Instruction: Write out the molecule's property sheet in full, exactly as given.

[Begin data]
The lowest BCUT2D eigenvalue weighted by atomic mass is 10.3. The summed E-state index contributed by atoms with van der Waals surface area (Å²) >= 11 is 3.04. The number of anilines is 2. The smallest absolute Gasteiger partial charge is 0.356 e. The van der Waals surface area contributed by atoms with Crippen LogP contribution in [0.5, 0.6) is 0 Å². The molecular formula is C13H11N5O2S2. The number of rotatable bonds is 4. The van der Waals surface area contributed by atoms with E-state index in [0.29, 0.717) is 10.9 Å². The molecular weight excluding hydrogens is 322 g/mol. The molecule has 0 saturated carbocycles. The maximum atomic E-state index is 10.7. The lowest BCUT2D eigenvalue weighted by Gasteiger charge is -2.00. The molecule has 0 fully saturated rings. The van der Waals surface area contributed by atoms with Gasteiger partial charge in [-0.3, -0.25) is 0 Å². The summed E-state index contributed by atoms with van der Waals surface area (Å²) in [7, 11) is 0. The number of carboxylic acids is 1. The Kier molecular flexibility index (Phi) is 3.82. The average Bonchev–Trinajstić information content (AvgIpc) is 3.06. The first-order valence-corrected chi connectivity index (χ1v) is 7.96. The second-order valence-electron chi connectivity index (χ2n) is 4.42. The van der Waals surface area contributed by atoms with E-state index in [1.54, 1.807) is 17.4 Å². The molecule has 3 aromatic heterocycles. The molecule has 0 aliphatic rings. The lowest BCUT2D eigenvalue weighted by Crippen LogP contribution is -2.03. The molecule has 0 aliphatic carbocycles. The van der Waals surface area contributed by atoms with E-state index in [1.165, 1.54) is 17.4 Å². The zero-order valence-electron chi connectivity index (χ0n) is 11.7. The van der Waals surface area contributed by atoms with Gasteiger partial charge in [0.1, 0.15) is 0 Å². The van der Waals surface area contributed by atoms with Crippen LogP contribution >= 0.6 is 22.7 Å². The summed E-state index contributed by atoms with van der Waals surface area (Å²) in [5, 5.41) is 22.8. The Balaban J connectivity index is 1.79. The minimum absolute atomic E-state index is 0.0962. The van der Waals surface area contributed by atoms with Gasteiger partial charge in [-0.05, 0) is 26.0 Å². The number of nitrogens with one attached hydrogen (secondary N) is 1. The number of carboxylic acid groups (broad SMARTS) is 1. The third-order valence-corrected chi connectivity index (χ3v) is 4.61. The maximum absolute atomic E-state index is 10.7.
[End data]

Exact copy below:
The lowest BCUT2D eigenvalue weighted by atomic mass is 10.3. The summed E-state index contributed by atoms with van der Waals surface area (Å²) >= 11 is 3.04. The number of anilines is 2. The smallest absolute Gasteiger partial charge is 0.356 e. The van der Waals surface area contributed by atoms with Crippen LogP contribution in [0.5, 0.6) is 0 Å². The molecular formula is C13H11N5O2S2. The number of rotatable bonds is 4. The van der Waals surface area contributed by atoms with E-state index in [0.29, 0.717) is 10.9 Å². The molecular weight excluding hydrogens is 322 g/mol. The molecule has 0 saturated carbocycles. The maximum atomic E-state index is 10.7. The lowest BCUT2D eigenvalue weighted by Gasteiger charge is -2.00. The molecule has 0 fully saturated rings. The van der Waals surface area contributed by atoms with Gasteiger partial charge in [-0.3, -0.25) is 0 Å². The summed E-state index contributed by atoms with van der Waals surface area (Å²) in [7, 11) is 0. The number of carboxylic acids is 1. The Kier molecular flexibility index (Phi) is 3.82. The average Bonchev–Trinajstić information content (AvgIpc) is 3.06. The first-order valence-corrected chi connectivity index (χ1v) is 7.96. The second-order valence-electron chi connectivity index (χ2n) is 4.42. The van der Waals surface area contributed by atoms with E-state index in [1.54, 1.807) is 17.4 Å². The molecule has 3 aromatic heterocycles. The molecule has 0 aliphatic rings. The lowest BCUT2D eigenvalue weighted by Crippen LogP contribution is -2.03. The molecule has 0 aliphatic carbocycles. The van der Waals surface area contributed by atoms with E-state index in [1.165, 1.54) is 17.4 Å². The zero-order valence-electron chi connectivity index (χ0n) is 11.7. The van der Waals surface area contributed by atoms with Gasteiger partial charge in [0.1, 0.15) is 0 Å². The van der Waals surface area contributed by atoms with Crippen LogP contribution >= 0.6 is 22.7 Å². The summed E-state index contributed by atoms with van der Waals surface area (Å²) in [5, 5.41) is 22.8. The Balaban J connectivity index is 1.79. The minimum absolute atomic E-state index is 0.0962. The van der Waals surface area contributed by atoms with Gasteiger partial charge in [-0.05, 0) is 26.0 Å². The number of nitrogens with one attached hydrogen (secondary N) is 1. The number of carboxylic acid groups (broad SMARTS) is 1. The third-order valence-corrected chi connectivity index (χ3v) is 4.61. The maximum absolute atomic E-state index is 10.7.